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|Title:||An investigation and optimisation of electrical power generation scenarios for a sustainable Malaysia|
|Abstract:||The Malaysian Government has been introducing fuel diversification policies over the past decade by considering other sources of fuel such as alternative and renewable energy into the electricity mix as a measure to lengthen the oil and gas reserves against premature depletion. Since electricity consumption forms about a fifth of the total energy consumption, and directly impacts the country’s economy and people’s well-being, it is necessary to pay emphasis on Malaysia’s intermediate to long-term power sector planning by identifying sustainable options which will enhance Malaysia’s energy security and simultaneously mitigate climate change in line with the commitments set in the Paris Agreement. This study attempts to provide a comprehensive foresight analysis in relation to the electricity generation portfolios by exploring different energy resources and technologies to meet the electricity demand through 2015 to 2050 by a modelling approach known as Malaysia TIMES Electricity Model (MYTEM). The multiple scenarios which collectively forms MYTEM were developed by deploying ‘The Integrated Market Allocation-Energy Flow Optimisation Model System’ or in brief known as the TIMES model generator. The examined scenarios are business as usual (BAU), the two nuclear scenarios where one of them simulates the inclusion of the 2.0 GW nuclear power (NUC2) and the other demonstrates the nuclear expansion plan to reach cumulative nuclear power to 4.0 GW (NUC4), as well as the four renewable plus storage scenarios which were specified based on the application of 6 and 7 types of renewable technologies plus the integration of 7 and 14 days storage generation capacity respectively (RNW6S7, RNW6S14, RNW7S7, and RNW7S14). The results indicated that by 2050, the electricity demand for Malaysia is expected to grow to 892.30 PJ from base year levels of 475.92 PJ. One of the significant findings from the renewable energy assessment revealed that based on the International Electro-technical Commission (IEC) standards, class II offshore wind turbines have great potential for grid-connected utility-scale power generation in the South China Sea since the wind speed falls within the class II velocity range from 7.5 ms-1 to 8.5 ms-1 at altitudes between 50 to 200 m. Apart from this, Malaysia has great potential to gain electricity yield from other renewable resources such as hydro, solar, geothermal, biomass, and biogas. Out of all the MYTEM scenarios, the RNW7S14 scenario would be the most feasible model for implementation from an investment perspective and the most effective model for CO2 abatement, followed by RNW7S7, RNW6S14, and RNW6S7. The intermittency issue caused by renewables can be resolved with the integration of pumped hydro storage (PHS) system into the grid. ii To conclude, MYTEM substantiated that Malaysia does not need to embrace nuclear power as other renewable-based technologies such as hydropower could generate the equivalent baseload and peak load electricity, while solar photovoltaics combined with PHS system could cater to the rise in electricity demand which occurs in the afternoon due to the increase in air-condition usage and industrial sector demand. Furthermore, MYTEM demonstrated that by 2050, 98.37% of the electricity generation portfolio could be sourced from renewable energy which simultaneously enhances Malaysia’s energy security and decarbonises the environment. Ultimately, this study contributed to knowledge by providing a novel consolidated research methodological framework in modelling the reference energy system specially customised for electrical power that could be applied to other long term energy resource optimisation studies at country level|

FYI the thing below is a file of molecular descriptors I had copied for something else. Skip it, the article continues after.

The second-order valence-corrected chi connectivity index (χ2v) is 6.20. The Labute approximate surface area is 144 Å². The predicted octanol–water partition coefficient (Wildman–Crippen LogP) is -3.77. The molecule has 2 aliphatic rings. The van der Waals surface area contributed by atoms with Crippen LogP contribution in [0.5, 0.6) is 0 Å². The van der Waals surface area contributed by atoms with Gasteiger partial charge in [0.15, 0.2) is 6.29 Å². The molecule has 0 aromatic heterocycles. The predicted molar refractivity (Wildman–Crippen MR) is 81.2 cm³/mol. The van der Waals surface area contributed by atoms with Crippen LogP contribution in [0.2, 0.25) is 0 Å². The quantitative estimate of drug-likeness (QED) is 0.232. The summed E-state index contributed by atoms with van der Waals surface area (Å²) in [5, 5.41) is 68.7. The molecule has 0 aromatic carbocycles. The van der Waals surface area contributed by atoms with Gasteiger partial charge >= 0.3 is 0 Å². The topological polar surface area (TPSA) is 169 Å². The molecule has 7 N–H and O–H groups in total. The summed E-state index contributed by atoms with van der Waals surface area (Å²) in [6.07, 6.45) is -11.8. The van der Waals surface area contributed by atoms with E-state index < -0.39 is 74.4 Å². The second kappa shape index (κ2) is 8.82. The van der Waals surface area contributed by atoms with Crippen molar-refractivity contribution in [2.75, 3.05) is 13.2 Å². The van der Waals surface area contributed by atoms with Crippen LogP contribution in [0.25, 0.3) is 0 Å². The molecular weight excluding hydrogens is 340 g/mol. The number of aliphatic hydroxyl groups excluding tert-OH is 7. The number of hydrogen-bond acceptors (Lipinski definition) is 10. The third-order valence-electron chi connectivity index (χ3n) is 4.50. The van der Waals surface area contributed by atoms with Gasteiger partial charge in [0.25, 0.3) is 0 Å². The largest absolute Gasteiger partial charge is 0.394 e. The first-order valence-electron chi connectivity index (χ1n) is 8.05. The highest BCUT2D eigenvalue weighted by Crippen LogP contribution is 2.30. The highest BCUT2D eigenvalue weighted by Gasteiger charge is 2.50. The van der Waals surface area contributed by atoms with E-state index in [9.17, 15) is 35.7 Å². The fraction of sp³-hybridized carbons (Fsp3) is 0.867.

|Appears in Collections:||School of Engineering|
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|Haiges R 2019.pdf||Thesis||8.94 MB||Adobe PDF||View/Open|
|dspacelicence.pdf||Licence||43.82 kB||Adobe PDF||View/Open|
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